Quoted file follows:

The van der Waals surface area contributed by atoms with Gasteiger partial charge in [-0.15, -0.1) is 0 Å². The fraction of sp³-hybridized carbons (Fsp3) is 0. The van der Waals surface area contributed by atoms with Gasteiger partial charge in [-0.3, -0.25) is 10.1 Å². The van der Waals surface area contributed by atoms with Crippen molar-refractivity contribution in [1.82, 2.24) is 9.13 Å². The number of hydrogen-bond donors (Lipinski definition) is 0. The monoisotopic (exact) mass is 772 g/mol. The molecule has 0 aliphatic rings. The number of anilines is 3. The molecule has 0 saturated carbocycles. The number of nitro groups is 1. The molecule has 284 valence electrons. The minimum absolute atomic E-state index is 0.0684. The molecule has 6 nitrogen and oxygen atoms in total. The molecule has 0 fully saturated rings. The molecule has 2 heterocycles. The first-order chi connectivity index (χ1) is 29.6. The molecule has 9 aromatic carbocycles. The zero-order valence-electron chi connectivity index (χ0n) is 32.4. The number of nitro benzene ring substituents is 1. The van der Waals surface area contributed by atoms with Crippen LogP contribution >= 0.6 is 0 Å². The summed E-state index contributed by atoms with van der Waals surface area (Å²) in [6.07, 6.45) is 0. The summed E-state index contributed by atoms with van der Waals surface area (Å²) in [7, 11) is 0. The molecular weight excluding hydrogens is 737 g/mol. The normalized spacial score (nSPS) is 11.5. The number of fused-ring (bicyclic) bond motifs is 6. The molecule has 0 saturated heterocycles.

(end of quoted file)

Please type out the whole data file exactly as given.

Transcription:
The van der Waals surface area contributed by atoms with Gasteiger partial charge in [-0.15, -0.1) is 0 Å². The fraction of sp³-hybridized carbons (Fsp3) is 0. The van der Waals surface area contributed by atoms with Gasteiger partial charge in [-0.3, -0.25) is 10.1 Å². The van der Waals surface area contributed by atoms with Crippen molar-refractivity contribution in [1.82, 2.24) is 9.13 Å². The number of hydrogen-bond donors (Lipinski definition) is 0. The monoisotopic (exact) mass is 772 g/mol. The molecule has 0 aliphatic rings. The number of anilines is 3. The molecule has 0 saturated carbocycles. The number of nitro groups is 1. The molecule has 284 valence electrons. The minimum absolute atomic E-state index is 0.0684. The molecule has 6 nitrogen and oxygen atoms in total. The molecule has 0 fully saturated rings. The molecule has 2 heterocycles. The first-order chi connectivity index (χ1) is 29.6. The molecule has 9 aromatic carbocycles. The zero-order valence-electron chi connectivity index (χ0n) is 32.4. The number of nitro benzene ring substituents is 1. The van der Waals surface area contributed by atoms with Crippen LogP contribution >= 0.6 is 0 Å². The summed E-state index contributed by atoms with van der Waals surface area (Å²) in [6.07, 6.45) is 0. The summed E-state index contributed by atoms with van der Waals surface area (Å²) in [7, 11) is 0. The molecular weight excluding hydrogens is 737 g/mol. The normalized spacial score (nSPS) is 11.5. The number of fused-ring (bicyclic) bond motifs is 6. The molecule has 0 saturated heterocycles.